The National Gallery – Sorolla menu at The National Cafe

London is full of art museums and one of the most famous is The National Gallery set within Trafalgar Square. However did you know that The National Gallery has three eateries one being an Espresso Bar, The National Gallery Café and The National Dine restaurant.

I was invited down on a complimentary basis along with some members of Love Pop Ups London to experience an evening at The National Gallery Café to dine on a special set menu of Spanish food.

We were treated to a three course set menu that has been inspired on the art work of Sorolla which is currently on exhibit at The National Gallery until 7th July in which the menu will also change to reflect the new art by the artist which next pop ups.

The National Gallery

The National Gallery is an art museum in Trafalgar Square in the City of Westminster, in Central London. Founded in 1824, it houses a collection of over 2,300 paintings dating from the mid-13th century to 1900.

It’s collection belongs to the government on behalf of the British public, and entry to the main collection is free of charge. It is among the most visited art museums in the world, after the Louvre, the British Museum, and the Metropolitan Museum of Art.

Unlike comparable museums in continental Europe, the National Gallery was not formed by nationalising an existing royal or princely art collection.  It came into being when the British government bought 38 paintings from the heirs of John Julius Angerstein in 1824.  After that initial purchase the Gallery was shaped mainly by its early directors, notably Sir Charles Lock Eastlake, and by private donations, which today account for two-thirds of the collection.  The collection is small compared with many European national galleries, but encyclopaedic in scope; most major developments in Western painting “from Giotto to Cézanne” are represented with important works. It used to be claimed that this was one of the few national galleries that had all its works on permanent exhibition, but this is no longer the case.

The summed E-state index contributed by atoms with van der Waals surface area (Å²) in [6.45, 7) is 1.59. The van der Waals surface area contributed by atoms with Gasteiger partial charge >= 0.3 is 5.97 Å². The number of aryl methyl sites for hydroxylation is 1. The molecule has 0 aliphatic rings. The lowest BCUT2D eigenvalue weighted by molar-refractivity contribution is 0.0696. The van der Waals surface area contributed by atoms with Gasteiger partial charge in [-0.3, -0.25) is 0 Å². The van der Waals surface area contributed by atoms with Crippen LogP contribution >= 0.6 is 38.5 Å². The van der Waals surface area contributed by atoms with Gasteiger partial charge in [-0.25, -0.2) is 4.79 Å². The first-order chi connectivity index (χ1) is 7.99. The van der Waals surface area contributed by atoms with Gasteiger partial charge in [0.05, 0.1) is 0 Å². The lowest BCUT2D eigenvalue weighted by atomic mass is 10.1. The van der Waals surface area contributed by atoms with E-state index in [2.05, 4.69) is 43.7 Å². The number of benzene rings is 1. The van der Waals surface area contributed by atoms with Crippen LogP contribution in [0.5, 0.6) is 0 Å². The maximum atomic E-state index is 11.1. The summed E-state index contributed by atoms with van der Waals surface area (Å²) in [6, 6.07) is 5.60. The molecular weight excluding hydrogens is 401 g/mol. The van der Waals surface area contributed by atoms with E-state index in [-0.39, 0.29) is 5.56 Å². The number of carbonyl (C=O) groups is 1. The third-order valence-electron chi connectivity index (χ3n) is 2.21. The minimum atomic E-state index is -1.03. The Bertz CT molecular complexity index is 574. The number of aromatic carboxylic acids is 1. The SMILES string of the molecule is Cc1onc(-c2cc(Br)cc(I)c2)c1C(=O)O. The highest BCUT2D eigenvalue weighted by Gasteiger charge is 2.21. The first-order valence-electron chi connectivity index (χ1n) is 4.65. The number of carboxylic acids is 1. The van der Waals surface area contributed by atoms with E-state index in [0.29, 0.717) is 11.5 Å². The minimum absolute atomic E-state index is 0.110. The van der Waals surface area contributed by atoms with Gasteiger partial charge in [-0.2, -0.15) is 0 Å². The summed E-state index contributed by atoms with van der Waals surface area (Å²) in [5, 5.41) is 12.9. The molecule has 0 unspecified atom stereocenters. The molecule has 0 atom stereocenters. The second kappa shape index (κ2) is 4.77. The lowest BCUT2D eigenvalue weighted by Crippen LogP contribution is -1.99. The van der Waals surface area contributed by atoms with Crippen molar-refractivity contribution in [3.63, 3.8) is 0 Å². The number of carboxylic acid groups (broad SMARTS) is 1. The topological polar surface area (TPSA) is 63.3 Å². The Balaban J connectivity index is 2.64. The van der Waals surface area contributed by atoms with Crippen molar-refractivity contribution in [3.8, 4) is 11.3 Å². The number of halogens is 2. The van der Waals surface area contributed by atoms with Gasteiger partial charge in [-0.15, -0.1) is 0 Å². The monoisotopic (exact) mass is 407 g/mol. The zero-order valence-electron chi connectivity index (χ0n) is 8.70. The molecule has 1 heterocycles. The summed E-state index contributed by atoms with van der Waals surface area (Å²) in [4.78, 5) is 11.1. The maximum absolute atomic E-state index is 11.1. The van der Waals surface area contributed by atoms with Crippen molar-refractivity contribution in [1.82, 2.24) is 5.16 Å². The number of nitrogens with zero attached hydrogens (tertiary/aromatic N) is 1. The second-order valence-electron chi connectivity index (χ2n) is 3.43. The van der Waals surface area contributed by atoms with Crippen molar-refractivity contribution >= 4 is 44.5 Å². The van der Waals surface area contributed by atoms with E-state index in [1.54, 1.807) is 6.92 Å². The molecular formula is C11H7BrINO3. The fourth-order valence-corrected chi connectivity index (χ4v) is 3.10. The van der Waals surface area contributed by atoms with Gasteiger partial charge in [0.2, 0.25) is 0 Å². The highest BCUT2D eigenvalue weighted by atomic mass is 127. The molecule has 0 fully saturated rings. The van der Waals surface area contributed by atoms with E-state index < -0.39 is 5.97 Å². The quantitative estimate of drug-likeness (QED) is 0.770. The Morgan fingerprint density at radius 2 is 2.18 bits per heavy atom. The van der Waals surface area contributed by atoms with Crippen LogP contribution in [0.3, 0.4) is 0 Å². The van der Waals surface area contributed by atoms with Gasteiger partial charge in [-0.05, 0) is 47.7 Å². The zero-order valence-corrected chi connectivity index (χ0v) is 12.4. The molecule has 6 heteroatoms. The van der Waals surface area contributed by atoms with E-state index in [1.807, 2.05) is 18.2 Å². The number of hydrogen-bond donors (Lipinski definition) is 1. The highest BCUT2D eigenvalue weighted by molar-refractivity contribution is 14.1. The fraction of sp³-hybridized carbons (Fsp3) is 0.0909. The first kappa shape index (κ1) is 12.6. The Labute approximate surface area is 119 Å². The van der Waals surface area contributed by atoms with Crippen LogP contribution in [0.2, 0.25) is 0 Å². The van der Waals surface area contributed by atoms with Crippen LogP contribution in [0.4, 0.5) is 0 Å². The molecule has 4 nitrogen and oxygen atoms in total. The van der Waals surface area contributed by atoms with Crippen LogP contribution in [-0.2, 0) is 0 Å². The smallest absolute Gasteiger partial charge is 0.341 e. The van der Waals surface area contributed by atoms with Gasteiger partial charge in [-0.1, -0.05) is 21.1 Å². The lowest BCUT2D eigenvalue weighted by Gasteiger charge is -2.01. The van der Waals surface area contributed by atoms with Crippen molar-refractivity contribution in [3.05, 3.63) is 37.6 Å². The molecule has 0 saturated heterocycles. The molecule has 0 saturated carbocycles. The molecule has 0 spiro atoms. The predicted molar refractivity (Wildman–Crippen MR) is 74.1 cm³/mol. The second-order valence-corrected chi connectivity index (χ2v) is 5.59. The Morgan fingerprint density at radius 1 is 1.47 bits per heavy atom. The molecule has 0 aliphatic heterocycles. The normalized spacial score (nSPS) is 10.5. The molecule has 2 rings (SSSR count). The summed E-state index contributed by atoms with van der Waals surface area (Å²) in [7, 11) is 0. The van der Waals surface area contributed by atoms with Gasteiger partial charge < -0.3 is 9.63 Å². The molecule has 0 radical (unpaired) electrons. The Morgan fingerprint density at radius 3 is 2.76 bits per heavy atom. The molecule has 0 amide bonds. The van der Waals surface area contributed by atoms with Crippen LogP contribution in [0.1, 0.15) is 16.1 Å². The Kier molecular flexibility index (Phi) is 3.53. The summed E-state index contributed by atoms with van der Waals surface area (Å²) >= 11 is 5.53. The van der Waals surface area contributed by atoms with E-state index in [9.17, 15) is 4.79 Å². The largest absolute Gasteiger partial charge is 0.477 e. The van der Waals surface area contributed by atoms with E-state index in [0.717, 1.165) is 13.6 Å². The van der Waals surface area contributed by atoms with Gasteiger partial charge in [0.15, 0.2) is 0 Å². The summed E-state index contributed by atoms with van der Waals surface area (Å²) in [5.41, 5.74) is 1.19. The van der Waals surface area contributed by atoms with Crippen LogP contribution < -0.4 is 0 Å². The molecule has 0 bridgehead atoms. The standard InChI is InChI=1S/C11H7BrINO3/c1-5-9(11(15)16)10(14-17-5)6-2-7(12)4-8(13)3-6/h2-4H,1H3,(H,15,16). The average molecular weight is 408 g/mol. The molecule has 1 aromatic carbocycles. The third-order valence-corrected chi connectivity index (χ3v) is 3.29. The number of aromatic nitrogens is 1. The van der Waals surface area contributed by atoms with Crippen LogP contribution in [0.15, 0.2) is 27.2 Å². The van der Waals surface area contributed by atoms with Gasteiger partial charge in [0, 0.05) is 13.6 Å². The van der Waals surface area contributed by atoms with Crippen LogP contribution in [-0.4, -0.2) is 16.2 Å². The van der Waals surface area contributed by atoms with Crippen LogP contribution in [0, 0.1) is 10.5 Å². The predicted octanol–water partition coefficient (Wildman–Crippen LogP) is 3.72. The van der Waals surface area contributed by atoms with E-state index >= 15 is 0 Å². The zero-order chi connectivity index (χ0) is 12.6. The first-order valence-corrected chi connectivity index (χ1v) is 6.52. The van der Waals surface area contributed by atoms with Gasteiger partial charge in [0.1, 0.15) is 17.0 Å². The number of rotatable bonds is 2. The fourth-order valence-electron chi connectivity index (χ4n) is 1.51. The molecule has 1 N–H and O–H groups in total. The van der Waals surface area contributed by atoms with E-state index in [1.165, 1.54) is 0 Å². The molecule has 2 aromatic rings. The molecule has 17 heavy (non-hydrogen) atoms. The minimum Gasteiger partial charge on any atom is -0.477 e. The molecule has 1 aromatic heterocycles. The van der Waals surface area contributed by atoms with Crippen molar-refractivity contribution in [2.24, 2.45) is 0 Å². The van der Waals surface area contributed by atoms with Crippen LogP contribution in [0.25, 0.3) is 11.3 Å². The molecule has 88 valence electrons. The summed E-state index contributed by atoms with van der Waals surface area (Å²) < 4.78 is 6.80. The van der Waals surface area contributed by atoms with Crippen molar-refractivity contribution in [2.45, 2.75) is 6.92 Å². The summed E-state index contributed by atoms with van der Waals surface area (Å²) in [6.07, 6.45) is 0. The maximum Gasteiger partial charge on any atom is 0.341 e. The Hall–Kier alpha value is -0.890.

The present building, the third to house the National Gallery, was designed by William Wilkins from 1832 to 1838.  Only the façade onto Trafalgar Square remains essentially unchanged from this time, as the building has been expanded piecemeal throughout its history.  Wilkins’s building was often criticised for the perceived weaknesses of its design and for its lack of space; the latter problem led to the establishment of the Tate Gallery for British art in 1897.

The Sainsbury Wing, an extension to the west by Robert Venturi and Denise Scott Brown, is a notable example of Postmodernist architecture in Britain.  The current Director of the National Gallery is Gabriele Finaldi.

The Gallery is open daily: 10am–6pm with a late night till 9pm on Friday

Current exhibition


Throughout the year two or three exhibitions from artists are put up in an area of the National Gallery.  

At present artist ‘Sorolla: Master of Light’ is being exhibited at the art gallery. This is a first UK exhibition of Spain’s Impressionist, Sorolla, in over a century but who is Sorolla you might be asking?

Joaquín Sorolla y Bastida’s (1863–1923)  is best known as the Master of Light for his iridescent canvases which are a mix of portraits, landscapes and genre scenes of Spanish life.

Most of his work is of vivid seascapes, garden views, and bather scenes for which he is most renowned for.

The exhibition at The National Gallery features 58 works spanning Sorolla’s career, many of which are travelling from private collections and from afar.

Discover his work and take yourself on a journey with Sorolla but be quick as this exhibition which is held in the Sainsbury Wing and will be ending on 7th July 2019.

Standard tickets cost from £14-£18 depending on whether you book online.

Eating within The National Gallery